Saturday, March 15, 2003
Last modified Friday, March 14, 2003 11:26 PM PST
Baha'is celebrate, hope for peace
Naw-Ruz event ushers in New Year for local Baha'is
By Carol Reeves
The cold, rainy weather of the past few weeks combined with the chilling possibility of going to war with Iraq makes the upcoming Naw-Ruz
celebration — and the change in seasons it symbolizes — more welcome than ever for Baha'is living in the mid-Willamette Valley.
Up to 200 people will gather Thursday evening at the Corvallis Country Club to celebrate the Baha'i New Year and break the
Baha'is' annual 19-day fast.
"It is a deeply spiritual and joyous occasion, as the fast has ended, we have been
spiritually cleansed and it is a time for a new beginning," said Deborah Hobbs, chair of the Spiritual Assembly of Baha'is in
The Naw-Ruz gathering here has evolved over the years from an informal potluck dinner to a Persian meal prepared by local
Baha'is to this year's catered dinner at the country club. Each year is different, but there's always entertainment and plenty
of flowers and festive decorations marking the beginning of spring and a new year.
The annual celebration is a symbol to Hobbs of
"the promise that is never broken.
"As the cold and darkness of winter comes to an end, spring brings the inevitable
flowers, new leaves and warm sun. It symbolizes the covenant God has made with humanity, that we will never be left alone," she said.
"As bleak as it looks right now — in the end, it will be alright."
Naw-Ruz, which literally means "new
day," was the greatest of the many seasonal festivals celebrated in ancient Persian culture. According to Iraj Motazedian of the local
Baha'i assembly, people renewed friendships, tried to forget the hard feelings of the previous year, wore new clothes and paid visits to
family and friends. Families decorated a special table with a dish of growing wheat or lentil seed sprouts, fruits, homemade sweets, roasted
nuts, colored eggs and other traditional foods and treats.
The secular Naw-Ruz holiday later was adopted as the start of the
Baha'i New Year by the founder of the Baha'i faith, Baha'u'llah. It was to be a celebration of one's spiritual rebirth
as well as that of the Earth during springtime.
Baha'u'llah, a Persian nobleman, claimed to receive a revelation from God
in 1852 declaring him to be the latest divine messenger after Abraham, Moses, Buddha, Christ and Mohammed. His message of unity and common
ground among all world religions is one Baha'is believe is essential to resolving current world crises.
"Baha'u'llah, while in prison about 120 years ago, sent tablets to the kings and the ruler of his time suggesting that they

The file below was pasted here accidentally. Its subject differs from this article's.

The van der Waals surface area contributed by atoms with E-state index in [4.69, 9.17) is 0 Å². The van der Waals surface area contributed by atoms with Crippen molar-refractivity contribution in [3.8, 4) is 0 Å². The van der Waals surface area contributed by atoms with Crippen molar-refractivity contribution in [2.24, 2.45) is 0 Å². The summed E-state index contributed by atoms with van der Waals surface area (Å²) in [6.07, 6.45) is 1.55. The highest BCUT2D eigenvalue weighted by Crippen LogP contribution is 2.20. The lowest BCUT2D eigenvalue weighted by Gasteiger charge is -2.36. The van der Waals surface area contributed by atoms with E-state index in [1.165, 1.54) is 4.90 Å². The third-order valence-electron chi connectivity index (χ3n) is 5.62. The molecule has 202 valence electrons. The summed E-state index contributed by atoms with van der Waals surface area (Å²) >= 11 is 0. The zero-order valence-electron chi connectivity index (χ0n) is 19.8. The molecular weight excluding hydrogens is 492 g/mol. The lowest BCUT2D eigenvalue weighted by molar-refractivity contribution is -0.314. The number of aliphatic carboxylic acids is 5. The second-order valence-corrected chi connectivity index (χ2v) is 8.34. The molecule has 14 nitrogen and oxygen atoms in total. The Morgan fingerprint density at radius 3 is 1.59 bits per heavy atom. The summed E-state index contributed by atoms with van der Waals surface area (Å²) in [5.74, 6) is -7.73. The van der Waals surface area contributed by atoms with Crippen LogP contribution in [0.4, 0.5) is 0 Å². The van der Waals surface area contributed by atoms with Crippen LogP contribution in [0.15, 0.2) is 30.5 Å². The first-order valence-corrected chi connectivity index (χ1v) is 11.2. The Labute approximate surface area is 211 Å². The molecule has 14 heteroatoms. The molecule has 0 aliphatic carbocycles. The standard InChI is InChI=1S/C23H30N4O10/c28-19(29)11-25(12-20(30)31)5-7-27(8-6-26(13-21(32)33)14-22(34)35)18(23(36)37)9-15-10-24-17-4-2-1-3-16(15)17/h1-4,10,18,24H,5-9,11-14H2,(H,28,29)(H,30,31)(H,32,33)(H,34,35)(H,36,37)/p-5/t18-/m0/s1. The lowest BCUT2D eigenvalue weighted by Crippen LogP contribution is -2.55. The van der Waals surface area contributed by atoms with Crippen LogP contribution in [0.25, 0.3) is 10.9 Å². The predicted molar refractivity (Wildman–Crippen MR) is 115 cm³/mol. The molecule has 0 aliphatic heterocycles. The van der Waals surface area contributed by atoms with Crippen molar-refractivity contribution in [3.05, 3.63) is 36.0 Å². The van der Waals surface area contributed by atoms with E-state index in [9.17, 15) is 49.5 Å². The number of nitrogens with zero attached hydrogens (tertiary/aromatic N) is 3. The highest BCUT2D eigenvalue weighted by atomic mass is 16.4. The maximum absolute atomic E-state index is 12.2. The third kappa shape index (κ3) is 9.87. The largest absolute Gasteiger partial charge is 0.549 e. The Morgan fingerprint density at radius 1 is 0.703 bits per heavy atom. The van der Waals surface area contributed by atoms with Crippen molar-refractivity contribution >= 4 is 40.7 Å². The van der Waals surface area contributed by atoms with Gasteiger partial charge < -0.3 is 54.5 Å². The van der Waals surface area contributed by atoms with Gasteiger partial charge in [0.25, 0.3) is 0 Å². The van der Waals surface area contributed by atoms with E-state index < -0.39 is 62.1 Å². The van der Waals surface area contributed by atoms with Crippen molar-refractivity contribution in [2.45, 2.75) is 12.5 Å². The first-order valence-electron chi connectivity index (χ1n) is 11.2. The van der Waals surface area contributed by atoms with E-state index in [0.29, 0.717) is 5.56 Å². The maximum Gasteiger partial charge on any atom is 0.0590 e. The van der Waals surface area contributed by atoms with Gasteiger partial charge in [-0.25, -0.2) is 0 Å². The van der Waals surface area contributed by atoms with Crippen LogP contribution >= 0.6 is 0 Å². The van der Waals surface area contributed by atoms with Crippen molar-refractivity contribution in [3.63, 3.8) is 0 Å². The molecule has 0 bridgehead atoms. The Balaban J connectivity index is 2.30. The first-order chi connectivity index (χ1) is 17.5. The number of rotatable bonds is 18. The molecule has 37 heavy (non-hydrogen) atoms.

sit and consult to bring peace between their nations. He told them humanity would benefit greatly if they could work out their differences.
Otherwise, humanity would suffer greatly to achieve the inevitable world peace later," Motazedian said.
Like most Baha'is,
Motazedian refrains from political comment or participation but he still hopes for world peace someday. "I personally hope those who are
in charge of the program for the Naw-Ruz celebration this year will include a prayer for peace."
Hobbs stressed the Baha'i
religion, with more than 5 million followers worldwide, is committed to bringing about a spirit of unity among all humans.
our country prepares for a frightening new war, Baha'is all over the world are steadfastly working to build up a new system based on the
principles of equality, consultation and unity. We do not believe that the world will come to an end, but that there is a glorious future ahead
"The human race is learning hard lessons right now, and it may appear that destruction is imminent," Hobbs
said. "But this is likened to the pain and destruction that occurs with the birth of a new child. Birth can be a scary, harrowing
experience, and what was known to be healthy and nurturing at one time must come to an end before the new life can enter this world. Likewise,
many aspects of society as we know it, such as partisan politics, an economic system that encourages extremes of wealth and poverty and
prejudice of all kinds, must come to an end."
Tickets to the 6 p.m. Naw-Ruz celebration cost $20, including dinner,
entertainment and dancing. For information, call 929-6609.
Carol Reeves covers religion for the Gazette-Times. She can be reached at
email@example.com or at 758-9516.
©Copyright 2003, Corvallis Gazette-Times (OR, USA)
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